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Beyoncé's new song is an anthem for the Great Resignation

The multi-hyphenate artist’s latest single, “Break My Soul,” which dropped late Monday, begs listeners to “release” themselves from their 9-5, saying “I just quit my job, I’m gonna find new drive, damn, they work me so damn hard.”

Immediately dubbed an “anthem for the Great Resignation” on social media, fans didn’t skip a beat, posting memes and all-cap tweets aligning themselves with Queen Bey’s motivational message to ditch hustle culture and get back to “sleeping real good at night.”

“BREAKING: Beyoncé’s ‘Break My Soul’ identified as source of The Great Resignation,” tweeted one person.
“Still can’t get over how Beyoncé is about to catalyze a mass resignation bc we surviving off vibes now,” tweeted another fan.

The song, Beyoncé’s first single since Juneteenth last year, blends 1990s club culture with 2022 Pride vibes. It’s an inescapable summer psalm, with heavy sampling from the early-90s hit “Show Me Love” by Robin S and vocals from Big Freedia, a rapper best known for her New Orleans “bounce music,” aka bass-heavy booty-shaking.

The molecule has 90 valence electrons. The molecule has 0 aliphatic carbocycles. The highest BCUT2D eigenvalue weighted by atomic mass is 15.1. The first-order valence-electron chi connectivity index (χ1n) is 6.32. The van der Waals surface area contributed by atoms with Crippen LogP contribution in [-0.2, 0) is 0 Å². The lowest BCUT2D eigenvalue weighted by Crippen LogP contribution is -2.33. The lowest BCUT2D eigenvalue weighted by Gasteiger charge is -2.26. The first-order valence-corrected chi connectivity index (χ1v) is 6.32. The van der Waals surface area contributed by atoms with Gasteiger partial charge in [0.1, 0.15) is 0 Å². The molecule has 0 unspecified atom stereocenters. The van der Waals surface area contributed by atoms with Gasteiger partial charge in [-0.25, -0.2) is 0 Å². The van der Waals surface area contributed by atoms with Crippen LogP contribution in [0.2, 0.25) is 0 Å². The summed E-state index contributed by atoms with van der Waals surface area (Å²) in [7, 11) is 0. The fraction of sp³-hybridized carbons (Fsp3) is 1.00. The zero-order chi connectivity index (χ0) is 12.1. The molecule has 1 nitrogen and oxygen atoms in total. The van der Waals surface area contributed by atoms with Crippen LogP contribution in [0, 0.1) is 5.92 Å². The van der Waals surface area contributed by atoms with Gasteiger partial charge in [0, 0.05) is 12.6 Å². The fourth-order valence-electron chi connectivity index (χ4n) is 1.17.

“Release your anger/Release your mind/Release your job/Release the tide/Release your trade/Release the stress/Release your love/Forget the rest,” sings Big Freedia, lyrics that embrace both the socio-economic pandemic fatigue and the desire to break free of it.

In the past 12 months, a record number of Americans have ‘released’ themselves from their jobs for a variety of reasons: pandemic burnout, a desire for better pay or better benefits, or the need to care for children or elderly relatives during the pandemic.

Dubbed the “Great Resignation,” the offset between job vacancies and job seekers means there are now almost two job openings for every unemployed worker, a situation that Fed Chair Powell has called “unhealthy.”

Last week, the central bank hiked its benchmark interest rate by three-quarters of a percentage point in an aggressive bid to tamp down spiraling inflation and cool the economy — but the move could also shake up the labor market.

Amid this backdrop, “Break My Soul” resonated immediately with fans — and economists.

“Truly JOLTS’s time in the spotlight,” tweeted labor economist Nick Bunker, referring to the monthly report that tabulates the number of people who quit their job.
But if Beyoncé goes where Powell has not, “Break My Soul” also presents fans with somewhat of a predicament: “Now if I quit my job, how I’ma pay for the tour?” one fan tweeted.

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